The underlying principle of how fluids transmit power is revealed by Pascal’s law. Pascal’s law states that the pressure applied to a confined fluid is transmitted undiminished in all directions. This law forms the basis for understanding the relationship between force, pressure and area, which can be mathematically expressed as:
Force = Pressure x Area or
Pressure =Force /Area
The transmitted pressure acts with equal force on every unit area of the containing vessel and in a direction at right angle to the surface of the vessel exposed to the liquid.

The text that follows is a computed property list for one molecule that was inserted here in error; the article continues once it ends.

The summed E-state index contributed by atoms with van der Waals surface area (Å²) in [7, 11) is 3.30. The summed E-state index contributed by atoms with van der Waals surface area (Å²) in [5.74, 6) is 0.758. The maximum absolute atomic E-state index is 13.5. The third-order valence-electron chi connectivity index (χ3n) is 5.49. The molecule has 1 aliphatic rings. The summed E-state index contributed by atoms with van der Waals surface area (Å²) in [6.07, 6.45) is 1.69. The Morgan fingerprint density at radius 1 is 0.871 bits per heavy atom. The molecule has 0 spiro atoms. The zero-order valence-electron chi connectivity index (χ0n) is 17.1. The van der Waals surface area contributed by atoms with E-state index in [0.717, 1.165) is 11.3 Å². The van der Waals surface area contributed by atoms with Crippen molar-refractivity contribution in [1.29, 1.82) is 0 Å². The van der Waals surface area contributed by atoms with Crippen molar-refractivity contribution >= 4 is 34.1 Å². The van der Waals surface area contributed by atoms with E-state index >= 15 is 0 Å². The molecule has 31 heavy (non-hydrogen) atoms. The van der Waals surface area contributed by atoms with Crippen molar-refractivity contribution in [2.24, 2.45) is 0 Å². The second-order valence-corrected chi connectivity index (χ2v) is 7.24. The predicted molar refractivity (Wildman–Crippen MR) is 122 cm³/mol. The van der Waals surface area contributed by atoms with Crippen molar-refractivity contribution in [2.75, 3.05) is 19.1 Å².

Pascal’s law can be illustrated by the following example.
A bottle is filled with a liquid, which is not compressible. A force of 4 kg is applied to the stopper whose surface area is 3 cm2• Let’s assume that the area of the bottle bottom is 60 cm2• If the stopper is inserted into the bottle mouth, with a force of 4 kg such that it
makes contact with the liquid, then the pressure exerted by the stopper on the liquid in the bottle is given by:
This force could break most bottles. This shows why a glass bottle filled with liquid can break if the stopper is forced into its mouth.